Throughout March, which is Women's History Month, I want to share with my readers notable women of the past about whom you may know little. They may be writers or have had books recently written about them. Today's notable woman from history is the sculptor Harriet Hosmer and were it not for Kate Culkin, who has recently published a book on her, I would have not known about Harriet Hosmer. Read her guest post to learn how Hosmer became the focus of many years of study for Culkin and why she's important to us today.
I went through a serious Henry James phase while in college. I read Portrait of Lady again and again, wrote several papers on it, and even had a vivid dream in which Isabel Archer visited my dorm room, perching at the end of my bed in her long blue dress and tiny boots. My love of James is probably what first attracted me to Harriet Hosmer. Like many of his characters, she was a spunky Yankee gal who journeyed to the decadent “Old World.” The real woman, however, met with a happier fate than the fictional ones.
Born in Watertown, Massachusetts, in 1830, Hosmer moved to Italy to become a sculptor in 1852. Rome in the mid-nineteenth century was what Paris would be to a later generation of expatriates, and Hosmer’s circle included the Brownings and Nathaniel Hawthorne. She lived with the actress Charlotte Cushman and Emma Stebbins, who sculpted the angel fountain in Central Park that appears in many movies. When Hosmer was only 27, the New York Times raved of her Beatrice Cenci (pictured), “the conception of the statue is masterly.” Other highlights of her career include Zenobia in Chains and her memorial to Missouri Senator Thomas Hart Benton. Hosmer devoted much of her later life to creating a perpetual motion machine, but she had a career renaissance with her model of Queen Isabella, shown at the 1894 California Mid-Winter Fair. When she died in 1908, the Boston Globe titled her obituary “Most Famous of American Women Sculptors.” All in all, a much better outcome than Isabel Archer’s disastrous marriage.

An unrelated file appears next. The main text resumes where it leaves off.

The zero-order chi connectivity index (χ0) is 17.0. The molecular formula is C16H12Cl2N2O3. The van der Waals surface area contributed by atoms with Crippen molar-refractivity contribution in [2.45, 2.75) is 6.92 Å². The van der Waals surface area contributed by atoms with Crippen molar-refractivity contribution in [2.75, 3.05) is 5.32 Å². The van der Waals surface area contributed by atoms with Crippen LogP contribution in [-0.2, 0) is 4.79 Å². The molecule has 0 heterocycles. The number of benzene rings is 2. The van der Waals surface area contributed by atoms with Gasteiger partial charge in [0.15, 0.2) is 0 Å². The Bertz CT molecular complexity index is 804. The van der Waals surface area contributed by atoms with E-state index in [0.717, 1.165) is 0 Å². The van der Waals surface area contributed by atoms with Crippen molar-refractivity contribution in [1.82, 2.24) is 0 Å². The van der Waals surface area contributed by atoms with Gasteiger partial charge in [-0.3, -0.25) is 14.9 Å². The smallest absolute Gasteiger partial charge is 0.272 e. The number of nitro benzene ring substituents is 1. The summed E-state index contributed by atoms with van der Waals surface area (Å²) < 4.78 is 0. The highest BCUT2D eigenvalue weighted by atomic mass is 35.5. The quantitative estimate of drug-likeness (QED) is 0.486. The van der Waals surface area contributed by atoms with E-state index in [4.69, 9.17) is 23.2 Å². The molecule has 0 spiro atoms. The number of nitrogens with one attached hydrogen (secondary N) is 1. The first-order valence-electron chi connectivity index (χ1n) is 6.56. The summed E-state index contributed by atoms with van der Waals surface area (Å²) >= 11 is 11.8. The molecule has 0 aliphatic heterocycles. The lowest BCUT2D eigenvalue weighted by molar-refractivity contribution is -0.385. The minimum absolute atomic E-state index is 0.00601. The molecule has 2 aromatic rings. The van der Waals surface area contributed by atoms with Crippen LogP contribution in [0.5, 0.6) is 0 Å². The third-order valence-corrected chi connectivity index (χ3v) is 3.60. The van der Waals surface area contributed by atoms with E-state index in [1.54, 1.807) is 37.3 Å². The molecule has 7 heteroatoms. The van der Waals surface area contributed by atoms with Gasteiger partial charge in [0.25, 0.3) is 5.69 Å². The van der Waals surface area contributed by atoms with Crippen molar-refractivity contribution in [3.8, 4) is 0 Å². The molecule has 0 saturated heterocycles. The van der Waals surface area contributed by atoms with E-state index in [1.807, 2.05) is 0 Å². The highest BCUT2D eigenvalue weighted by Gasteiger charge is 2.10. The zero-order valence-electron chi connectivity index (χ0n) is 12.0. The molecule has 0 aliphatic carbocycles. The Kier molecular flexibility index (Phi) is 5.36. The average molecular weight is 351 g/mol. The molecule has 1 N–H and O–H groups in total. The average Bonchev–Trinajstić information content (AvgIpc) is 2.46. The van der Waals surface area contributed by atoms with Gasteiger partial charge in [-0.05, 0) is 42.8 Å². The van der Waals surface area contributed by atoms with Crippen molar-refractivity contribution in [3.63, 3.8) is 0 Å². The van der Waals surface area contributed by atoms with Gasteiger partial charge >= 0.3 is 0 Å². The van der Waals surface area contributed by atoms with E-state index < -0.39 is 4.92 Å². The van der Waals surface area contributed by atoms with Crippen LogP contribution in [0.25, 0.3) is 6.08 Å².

When I first started reading about Hosmer, I was fascinated by her life, but I had a pressing question: How did she do it? How did she rise to fame so quickly in an era in which there were so many obstacles to female achievement? I was frustrated by the descriptions of her as “ahead of her time” and of her success as “miraculous.” There had to be a better answer.
After years of digging through archives and hunching over microfilm machines, I concluded that Hosmer’s fame came about because an extensive network of supporters with a vested interest in her success worked tirelessly to promote her. Her patrons included boosters of American gentility, hoping to prove the United States as refined as Europe, and women’s rights advocates. A successful female American sculptor was a boon to both groups, and they portrayed the Harriet’s skill and accomplishments not as a miracle, but as evidence of what Americans and women were capable of with the proper encouragement. Hosmer actively courted these supporters; James himself made note of her skill at what we would call networking. She was, he wrote, “above all a character, strong, fresh and interesting, destined, whatever statues she made, to make friends that were better still than even these at their best.”
While I love reading biographies, writing one proved to be pretty tricky. I wanted to celebrate Hosmer, but not whitewash her less savory aspects. This meant acknowledging that Hosmer sometimes made racist remarks and was often selfish, and that her obsession with perpetual motion was, well, ill-conceived. As a historian, moreover, I had been trained to analyze facts, not speculate on the emotions that motivate people. It took me awhile to become comfortable discussing how Hosmer’s own passions, such as her love for Louisa, Lady Ashburton, as well as historical forces, such as industrialization and the Civil War, shaped her life. I also wanted to write a book that would be enjoyable to read. This might seem like an obvious goal, but, honestly, it is not always a priority for academics; to that end, I was thrilled when Publisher’s Weekly described the book as “fluid and lucid.” I think what ultimately made the project difficult was the pressure I felt to write a biography that was worthy of its subject’s fascinating life. I hope I succeeded.
I have posted reading questions for book clubs on A Biographer’s Blog. And if any book club within striking distance of New York City would like me to visit, please contact me. I love nothing more than introducing people to this woman I have spent so many years with.